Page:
I have looked at all the links on this thread. BenaGene had some good press but I didn't see any indication of results even close to those claimed by Sinclair. No 60yo changed their physiology to match that of a 20yo or anywhere near as far as I am aware. My understanding is that whatever Sinclair is doing, it is increasing NAD by significantly more than anything else to date. But then the problem is that this is not a new chemical so why was it not noticed before? Are you saying that Sinclair has some other compounds involved in this? I thought that the NMN was doing all the work in increasing NAD to high levels.


Probably one of the reasons Sinclair got the results he did with NMN that haven't apparently been duplicated with other substrates in the pathway such as Oxaloacetic Acid (benaGene) or Nicotinamide Riboside (Niagen) is more than likely because he was injecting massive quantities of NMN and thereby reaching in vivo concentrations that have been prior unachievable with oral doses of the other substrates (as oral dosing is all I've seen tested). I'm guessing the trick is achieving cell saturation of the substrates which more than likely isn't possible with oral dosing.


Edited by Michael, 30 July 2017 - 09:06 PM.
trim quotes


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#30 Ukko

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Posted 20 December 2013 - 02:43 AM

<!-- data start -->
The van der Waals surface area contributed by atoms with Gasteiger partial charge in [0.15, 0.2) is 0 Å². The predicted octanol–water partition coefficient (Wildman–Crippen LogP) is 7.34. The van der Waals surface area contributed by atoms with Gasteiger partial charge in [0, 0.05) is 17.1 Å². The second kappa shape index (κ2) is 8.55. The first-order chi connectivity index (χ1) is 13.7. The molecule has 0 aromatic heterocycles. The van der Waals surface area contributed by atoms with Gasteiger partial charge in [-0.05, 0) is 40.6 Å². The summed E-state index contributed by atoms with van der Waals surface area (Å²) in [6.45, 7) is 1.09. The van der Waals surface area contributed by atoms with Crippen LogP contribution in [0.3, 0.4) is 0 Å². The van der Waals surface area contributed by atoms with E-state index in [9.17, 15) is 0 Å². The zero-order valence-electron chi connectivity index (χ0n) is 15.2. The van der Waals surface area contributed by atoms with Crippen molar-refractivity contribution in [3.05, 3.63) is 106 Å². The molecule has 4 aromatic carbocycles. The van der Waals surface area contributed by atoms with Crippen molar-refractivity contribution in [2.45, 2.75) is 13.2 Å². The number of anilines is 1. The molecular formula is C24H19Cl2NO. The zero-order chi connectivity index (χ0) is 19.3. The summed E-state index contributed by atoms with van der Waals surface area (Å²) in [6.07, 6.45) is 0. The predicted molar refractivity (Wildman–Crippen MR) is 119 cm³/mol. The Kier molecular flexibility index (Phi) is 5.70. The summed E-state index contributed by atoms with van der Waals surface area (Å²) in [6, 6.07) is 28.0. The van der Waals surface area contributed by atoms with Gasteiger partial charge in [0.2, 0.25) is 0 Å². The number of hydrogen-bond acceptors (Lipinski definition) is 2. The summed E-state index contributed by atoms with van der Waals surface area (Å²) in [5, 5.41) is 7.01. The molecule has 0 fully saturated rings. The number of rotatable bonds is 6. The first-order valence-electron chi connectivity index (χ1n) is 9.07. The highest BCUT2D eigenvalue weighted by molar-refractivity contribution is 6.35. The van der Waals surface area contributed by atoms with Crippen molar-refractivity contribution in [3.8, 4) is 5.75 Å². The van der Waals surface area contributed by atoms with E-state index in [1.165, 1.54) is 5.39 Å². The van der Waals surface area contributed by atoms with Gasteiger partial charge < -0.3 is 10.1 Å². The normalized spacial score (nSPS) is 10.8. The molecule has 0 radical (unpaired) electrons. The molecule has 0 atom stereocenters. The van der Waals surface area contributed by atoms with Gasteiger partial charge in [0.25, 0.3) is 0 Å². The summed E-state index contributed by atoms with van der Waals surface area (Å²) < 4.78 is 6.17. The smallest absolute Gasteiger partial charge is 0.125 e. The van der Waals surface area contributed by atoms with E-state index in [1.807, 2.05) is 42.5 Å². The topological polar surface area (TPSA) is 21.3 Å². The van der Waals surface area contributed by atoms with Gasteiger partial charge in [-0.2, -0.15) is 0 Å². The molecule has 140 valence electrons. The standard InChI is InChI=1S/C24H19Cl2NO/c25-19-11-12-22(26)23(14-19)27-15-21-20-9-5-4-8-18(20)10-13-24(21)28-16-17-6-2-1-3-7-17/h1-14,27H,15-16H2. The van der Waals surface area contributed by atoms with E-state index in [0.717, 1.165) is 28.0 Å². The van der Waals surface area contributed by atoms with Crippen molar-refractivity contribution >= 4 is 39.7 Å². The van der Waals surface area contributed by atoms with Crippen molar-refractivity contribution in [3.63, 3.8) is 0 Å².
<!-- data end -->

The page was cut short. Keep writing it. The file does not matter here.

Here is a related article. Sounds like excess choline and B3 are actually bad news for NAD(H). While methylation is good.

http://www.ncbi.nlm....les/PMC3318212/

"Depletion of available methyl groups, whether from a poor diet or one with excessive nicotinamide, may be a common cause of epigenetic phenomena given the marked influence methylation has on gene expression in pluripotent and differentiated cells that maintain cellular identity [265]. The methylome is an important mediator of information and modifies gene transcription and translation including riboswitches affecting RNA metabolism and in toxicology pathways in concert with NAD and ATP and all appears to be involved in a number of diseases seen within the pellagra phenotype such as cancer and motor neurone disease [267272]. A major role for the methylome is well accepted for many cancers and their related epimutations sometimes working in concert with DNA sequence mutations in tumour suppressor and DNA repair genes and may well be modifiable by diet [273277]. There may be several mechanisms whereby such metabolic programming can be inherited and affect offspring [278]."

Logical really. Up to 75% of us have methylation issues with MTHFR. And those folks will suffer rather than benefit from things like nicotinamide. Unless one equally boosts methylation to a similar unnatural degree.

See this too:

http://biograph.be/c...016412/C0027289

Edited by Ukko, 20 December 2013 - 02:54 AM.






Also tagged with one or more of these keywords: aging, aging theories, david sinclair, mitochondria, nad, sinclair, niagen, nmn, nicotinamide riboside